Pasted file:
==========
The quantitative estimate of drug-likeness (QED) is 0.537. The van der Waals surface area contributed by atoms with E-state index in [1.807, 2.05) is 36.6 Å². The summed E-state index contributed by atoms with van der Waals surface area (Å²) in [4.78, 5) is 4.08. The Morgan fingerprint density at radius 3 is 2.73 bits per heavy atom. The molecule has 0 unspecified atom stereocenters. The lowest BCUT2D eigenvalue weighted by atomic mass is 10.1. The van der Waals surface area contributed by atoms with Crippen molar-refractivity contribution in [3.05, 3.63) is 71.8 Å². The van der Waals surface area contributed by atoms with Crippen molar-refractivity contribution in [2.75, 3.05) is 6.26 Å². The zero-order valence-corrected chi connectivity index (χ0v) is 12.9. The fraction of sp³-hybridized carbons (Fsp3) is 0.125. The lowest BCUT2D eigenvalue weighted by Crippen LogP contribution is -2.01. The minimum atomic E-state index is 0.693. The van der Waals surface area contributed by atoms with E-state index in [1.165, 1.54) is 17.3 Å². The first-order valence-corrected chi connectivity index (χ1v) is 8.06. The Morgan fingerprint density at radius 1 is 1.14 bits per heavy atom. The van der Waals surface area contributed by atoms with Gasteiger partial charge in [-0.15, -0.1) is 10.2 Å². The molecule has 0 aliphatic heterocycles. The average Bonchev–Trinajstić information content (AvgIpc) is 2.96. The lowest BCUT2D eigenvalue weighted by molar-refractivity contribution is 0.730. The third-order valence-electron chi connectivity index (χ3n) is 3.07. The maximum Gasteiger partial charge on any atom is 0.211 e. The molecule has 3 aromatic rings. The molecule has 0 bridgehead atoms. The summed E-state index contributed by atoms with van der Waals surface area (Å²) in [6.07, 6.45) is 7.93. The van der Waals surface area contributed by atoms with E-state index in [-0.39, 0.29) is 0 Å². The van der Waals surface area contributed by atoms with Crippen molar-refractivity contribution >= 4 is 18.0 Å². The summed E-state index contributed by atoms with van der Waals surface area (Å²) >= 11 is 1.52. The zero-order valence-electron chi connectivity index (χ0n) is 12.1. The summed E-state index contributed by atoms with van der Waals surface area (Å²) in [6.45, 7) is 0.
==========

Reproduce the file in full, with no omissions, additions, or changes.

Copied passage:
The quantitative estimate of drug-likeness (QED) is 0.537. The van der Waals surface area contributed by atoms with E-state index in [1.807, 2.05) is 36.6 Å². The summed E-state index contributed by atoms with van der Waals surface area (Å²) in [4.78, 5) is 4.08. The Morgan fingerprint density at radius 3 is 2.73 bits per heavy atom. The molecule has 0 unspecified atom stereocenters. The lowest BCUT2D eigenvalue weighted by atomic mass is 10.1. The van der Waals surface area contributed by atoms with Crippen molar-refractivity contribution in [3.05, 3.63) is 71.8 Å². The van der Waals surface area contributed by atoms with Crippen molar-refractivity contribution in [2.75, 3.05) is 6.26 Å². The zero-order valence-corrected chi connectivity index (χ0v) is 12.9. The fraction of sp³-hybridized carbons (Fsp3) is 0.125. The lowest BCUT2D eigenvalue weighted by Crippen LogP contribution is -2.01. The minimum atomic E-state index is 0.693. The van der Waals surface area contributed by atoms with E-state index in [1.165, 1.54) is 17.3 Å². The first-order valence-corrected chi connectivity index (χ1v) is 8.06. The Morgan fingerprint density at radius 1 is 1.14 bits per heavy atom. The van der Waals surface area contributed by atoms with Gasteiger partial charge in [-0.15, -0.1) is 10.2 Å². The molecule has 0 aliphatic heterocycles. The average Bonchev–Trinajstić information content (AvgIpc) is 2.96. The lowest BCUT2D eigenvalue weighted by molar-refractivity contribution is 0.730. The third-order valence-electron chi connectivity index (χ3n) is 3.07. The maximum Gasteiger partial charge on any atom is 0.211 e. The molecule has 3 aromatic rings. The molecule has 0 bridgehead atoms. The summed E-state index contributed by atoms with van der Waals surface area (Å²) in [6.07, 6.45) is 7.93. The van der Waals surface area contributed by atoms with E-state index in [-0.39, 0.29) is 0 Å². The van der Waals surface area contributed by atoms with Crippen molar-refractivity contribution >= 4 is 18.0 Å². The summed E-state index contributed by atoms with van der Waals surface area (Å²) >= 11 is 1.52. The zero-order valence-electron chi connectivity index (χ0n) is 12.1. The summed E-state index contributed by atoms with van der Waals surface area (Å²) in [6.45, 7) is 0.